· “Oh my God! What are you doing about it, did you talk to the Embassy??”
· “I can’t imagine what you’re feeling, is there anything you need?”
· “They’ll come back, don’t worry.”
· “What’s the next step, have you heard from the latest lawyer?”
· “No one can take from you what is yours.”
· “Didn’t you say your family was coming to help you?”
· “Are you planning to go there?”
· “He’ll get his, in the end.”
· “What were you thinking, to send them there??”
· “What’s the latest on the girls?”
· “How are you surviving, I don’t think I could go on.”
This is the refrain of my life now, as the months go on, as my girls remain gone and lost to me and with their father that neglects them both physically and emotionally. They live alone for the most part, with a driver to take them back and forth to school, and my oldest daughter to care for them as best as a teenager can. He lives with his new wife and child in an apartment 15 minutes from the one he keeps them. There are more details, but that’s basically the story. They’re gone. I don’t know how or when I’ll see them again, and the reality of it is that I have to live with that.
All of these questions resound through the myriad voices of my well meaning friends with every meeting. And they do mean well, of course. They know me as a Mama, capital M, and some of them even used to call me that as a nickname. They frequented my home when it was full of girlish laughter and dancing, when I had parties that centered on being a family and sharing that joy with everyone I knew and cared about. I lived for my children, and everything else was secondary. The questions are natural ones, coming from caring lips, from those that would see me as I once was, a buoyant Earth Mother, with the fruits of Love gathered around me, like a Harvest Goddess. But it’s Winter now. And just as Demeter lost her daughter Persephone to the Lord of the Underworld, so have I lost mine to their father.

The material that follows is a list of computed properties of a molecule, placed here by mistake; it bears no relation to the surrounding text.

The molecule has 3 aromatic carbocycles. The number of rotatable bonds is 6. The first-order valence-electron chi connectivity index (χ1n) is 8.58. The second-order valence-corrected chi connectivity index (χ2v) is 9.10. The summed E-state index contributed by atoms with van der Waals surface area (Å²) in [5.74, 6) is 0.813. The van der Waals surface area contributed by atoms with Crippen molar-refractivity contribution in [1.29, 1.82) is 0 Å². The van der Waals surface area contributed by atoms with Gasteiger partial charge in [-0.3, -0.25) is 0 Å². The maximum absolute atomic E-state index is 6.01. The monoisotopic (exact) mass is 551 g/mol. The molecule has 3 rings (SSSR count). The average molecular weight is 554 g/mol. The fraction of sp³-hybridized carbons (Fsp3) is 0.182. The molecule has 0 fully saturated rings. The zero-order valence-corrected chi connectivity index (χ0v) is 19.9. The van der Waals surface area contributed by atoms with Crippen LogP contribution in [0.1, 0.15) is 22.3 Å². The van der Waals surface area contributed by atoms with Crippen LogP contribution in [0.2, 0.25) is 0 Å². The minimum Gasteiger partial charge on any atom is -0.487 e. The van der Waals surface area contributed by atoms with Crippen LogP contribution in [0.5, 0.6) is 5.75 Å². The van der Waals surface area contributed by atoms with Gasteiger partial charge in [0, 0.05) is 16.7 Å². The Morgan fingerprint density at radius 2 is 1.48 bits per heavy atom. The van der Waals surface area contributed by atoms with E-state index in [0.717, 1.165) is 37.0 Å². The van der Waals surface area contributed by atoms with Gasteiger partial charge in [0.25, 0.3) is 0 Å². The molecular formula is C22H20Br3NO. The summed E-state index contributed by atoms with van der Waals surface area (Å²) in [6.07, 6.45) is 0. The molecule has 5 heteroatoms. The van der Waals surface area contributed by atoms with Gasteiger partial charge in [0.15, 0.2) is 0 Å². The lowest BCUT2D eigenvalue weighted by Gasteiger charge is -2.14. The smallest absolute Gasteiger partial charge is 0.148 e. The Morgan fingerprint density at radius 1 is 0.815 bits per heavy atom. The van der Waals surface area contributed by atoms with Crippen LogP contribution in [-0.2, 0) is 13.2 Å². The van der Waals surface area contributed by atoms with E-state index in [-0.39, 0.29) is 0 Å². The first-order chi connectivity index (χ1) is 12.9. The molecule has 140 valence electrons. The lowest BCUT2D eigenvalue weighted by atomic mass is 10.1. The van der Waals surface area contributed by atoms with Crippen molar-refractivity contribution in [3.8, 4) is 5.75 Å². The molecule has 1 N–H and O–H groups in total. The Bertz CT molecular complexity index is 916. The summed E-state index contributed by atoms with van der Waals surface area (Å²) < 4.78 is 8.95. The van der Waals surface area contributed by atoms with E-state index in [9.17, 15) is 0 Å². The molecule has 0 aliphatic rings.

The most hurtful and poignant statement of all time is “You should have never let them go.” And why did I, anyway? The easiest answer is because I had to. There was a verbal agreement binding me to let the girls spend all vacations with their father, who in turn was bound by legal and written court order to send them back to me, pay their tuition and maintenance, and let me care for them as only a mother could. That worked, for a year, my first in India and away from his abusive control after almost 20 years. It was our Golden Age, where we each in turn blossomed and shone like glittering stars in the night. But the harder answer is because I felt it was the right thing to do. I didn’t want to deny my daughters from whatever love their father was capable of giving them, however incomplete I knew it to be. I wanted them to be as whole as they possibly could be, and that meant maintaining a tenuous relationship with their father, the man that had beaten and degraded me for all of my adult life.